Public records show that a forensic expert in the "team," identified as Salah Muhammad Tubaigy, works at the Forensic Medicine department of Saudi Arabia's Interior Ministry. Turkish media reports say he was tasked with cleaning up any incriminating evidence. Two other men seen in the surveillance camera footage taken at the airport were identified as royal guards Thaar Ghaleb al-Harbi and Muhammad Saad al-Zahrani. Both men are seen in a video from 2017 with Saudi Crown Prince Muhammed bin Salman.
Turkish officials, speaking to The New York Times on condition of anonymity, said Khashoggi was killed within two hours of his arrival at the consulate by a team of Saudi agents who then proceeded to dismember his body.
APPLE WATCH HOLDS KEY DATA
A report by Reuters says Khashoggi was wearing his black Apple Watch, connected to one of the phones, when he entered the building. A senior Turkish government official and a senior security official said the two inter-connected devices are at the heart of the investigation into Khashoggi's disappearance.
"We have determined that it was on him when he walked into the consulate," the security official said.
Investigators are trying to determine what information the watch transmitted.
"Intelligence services, the prosecutor's office and a technology team are working on this. Turkey does not have the watch so we are trying to do it through connected devices," he said.
Tech experts say an Apple Watch can provide data such as location and heart rate. But what investigators can find out depends on the model of watch, whether it was connected to the internet, and whether it was close enough to an iPhone to be able to synchronize.
A Saudi source told Reuters that British intelligence believed there had been an attempt to drug Khashoggi inside the consulate that culminated in an overdose. He said the information came from a British intelligence source. Contacted by Reuters, British intelligence did not comment. Asked about this account, a Saudi official said: "This death is not true."
Days after he disappeared, Saudi Arabia said they would allow Turkish police to search the consulate. Turkey assigned prosecutors to the case but the search has not taken place yet.
U.S. KNEW OF PLOT TO CAPTURE HIM
In related news, the Washington Post, for which Khashoggi regularly penned columns critical of Saudi regime before his disappearance, claimed that U.S. intelligence services intercepted communications between Saudi officials that revealed their plans to capture Khashoggi. An unidentified source, speaking to the Post, said it wasn't clear whether the Saudis wanted to interrogate or kill him or whether the journalist, who lived in a self-imposed exile in the United States, was threatened. Social media was rife with speculation, from Khashoggi being kidnapped by rogue elements in the Saudi regime seeking to harm the image of the crown prince, to reports that the journalist was accidentally killed while he was being interrogated at the consulate.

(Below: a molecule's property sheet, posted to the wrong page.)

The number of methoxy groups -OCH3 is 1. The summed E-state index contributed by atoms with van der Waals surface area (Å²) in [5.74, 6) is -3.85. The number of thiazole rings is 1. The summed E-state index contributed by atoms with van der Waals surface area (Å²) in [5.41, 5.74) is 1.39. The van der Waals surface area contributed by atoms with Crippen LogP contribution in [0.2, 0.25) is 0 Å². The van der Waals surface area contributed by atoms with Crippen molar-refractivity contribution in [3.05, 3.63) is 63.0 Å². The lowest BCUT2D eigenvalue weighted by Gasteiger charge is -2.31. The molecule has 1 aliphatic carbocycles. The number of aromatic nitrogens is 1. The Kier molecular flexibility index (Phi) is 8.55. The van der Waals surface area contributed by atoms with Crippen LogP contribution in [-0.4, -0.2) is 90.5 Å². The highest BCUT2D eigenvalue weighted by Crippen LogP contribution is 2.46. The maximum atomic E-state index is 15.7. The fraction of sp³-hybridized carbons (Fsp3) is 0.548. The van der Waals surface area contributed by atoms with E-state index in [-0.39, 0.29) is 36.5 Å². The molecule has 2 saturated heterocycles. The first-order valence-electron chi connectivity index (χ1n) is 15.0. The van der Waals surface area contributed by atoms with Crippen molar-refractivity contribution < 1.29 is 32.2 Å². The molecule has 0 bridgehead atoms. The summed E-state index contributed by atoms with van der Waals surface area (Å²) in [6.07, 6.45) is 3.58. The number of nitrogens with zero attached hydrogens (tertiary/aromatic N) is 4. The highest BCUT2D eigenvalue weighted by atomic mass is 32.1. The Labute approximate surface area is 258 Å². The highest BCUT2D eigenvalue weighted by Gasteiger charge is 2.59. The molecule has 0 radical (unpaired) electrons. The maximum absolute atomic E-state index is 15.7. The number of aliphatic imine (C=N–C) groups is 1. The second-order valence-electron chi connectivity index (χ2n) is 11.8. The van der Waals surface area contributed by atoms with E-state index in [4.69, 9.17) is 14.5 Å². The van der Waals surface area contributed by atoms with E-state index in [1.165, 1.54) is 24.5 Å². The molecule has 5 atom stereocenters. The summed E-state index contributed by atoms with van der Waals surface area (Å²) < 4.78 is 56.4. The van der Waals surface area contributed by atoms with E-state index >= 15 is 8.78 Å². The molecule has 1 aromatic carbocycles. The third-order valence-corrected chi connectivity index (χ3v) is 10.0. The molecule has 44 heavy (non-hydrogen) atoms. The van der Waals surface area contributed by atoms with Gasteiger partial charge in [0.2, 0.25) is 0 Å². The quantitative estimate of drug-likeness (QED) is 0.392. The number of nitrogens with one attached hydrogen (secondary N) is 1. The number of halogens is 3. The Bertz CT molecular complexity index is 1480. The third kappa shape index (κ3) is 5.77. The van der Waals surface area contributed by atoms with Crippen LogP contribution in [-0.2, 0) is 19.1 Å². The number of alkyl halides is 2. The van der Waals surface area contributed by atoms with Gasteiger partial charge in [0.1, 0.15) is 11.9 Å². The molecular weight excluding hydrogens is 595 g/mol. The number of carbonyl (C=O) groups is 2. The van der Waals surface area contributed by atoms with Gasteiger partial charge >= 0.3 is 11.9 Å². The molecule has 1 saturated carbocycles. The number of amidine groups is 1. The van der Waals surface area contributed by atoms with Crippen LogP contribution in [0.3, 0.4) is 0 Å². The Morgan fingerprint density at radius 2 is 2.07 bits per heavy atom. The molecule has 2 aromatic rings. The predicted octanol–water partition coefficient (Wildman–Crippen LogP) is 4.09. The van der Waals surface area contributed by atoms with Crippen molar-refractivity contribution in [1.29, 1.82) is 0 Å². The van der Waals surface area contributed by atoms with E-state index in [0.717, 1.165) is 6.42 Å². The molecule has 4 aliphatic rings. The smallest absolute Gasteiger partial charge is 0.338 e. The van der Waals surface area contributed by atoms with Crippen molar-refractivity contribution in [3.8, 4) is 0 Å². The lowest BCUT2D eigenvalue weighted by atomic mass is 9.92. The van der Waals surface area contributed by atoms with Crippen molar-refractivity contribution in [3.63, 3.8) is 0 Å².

The 59-year-old journalist was once close to the Saudi regime but grew frustrated with its policies. A former editor-in-chief for a few Saudi newspapers and a media adviser to Prince Turki al-Faisal, he left Saudi Arabia in 2017 for the United States in the wake of what many perceive as the Saudi regime's crackdown on dissidents, including journalists like him. Crown Prince Mohammed bin Salman is behind a string of reforms as well as the crackdown that included a purge of royals and prominent business figures who were rounded up in an unprecedented operation. Prince Alwaleed bin Talal, whose short-lived satellite news channel Al-Arab was headed by Khashoggi, was among those detained in the roundup last year.
As a contributor to the Washington Post, Khashoggi has written extensively about Saudi Arabia, including criticizing its war in Yemen, its recent diplomatic spat with Canada and its arrest of women's rights activists after the lifting of a ban on women driving. "It was painful for me several years ago when several friends were arrested. I said nothing. I didn't want to lose my job or my freedom. I worried about my family. I have made a different choice now. I have left my home, my family and my job, and I am raising my voice. To do otherwise would betray those who languish in prison. I can speak when so many cannot. I want you to know that Saudi Arabia has not always been as it is now. We Saudis deserve better," Khashoggi said in a September 2017 column in the Washington Post.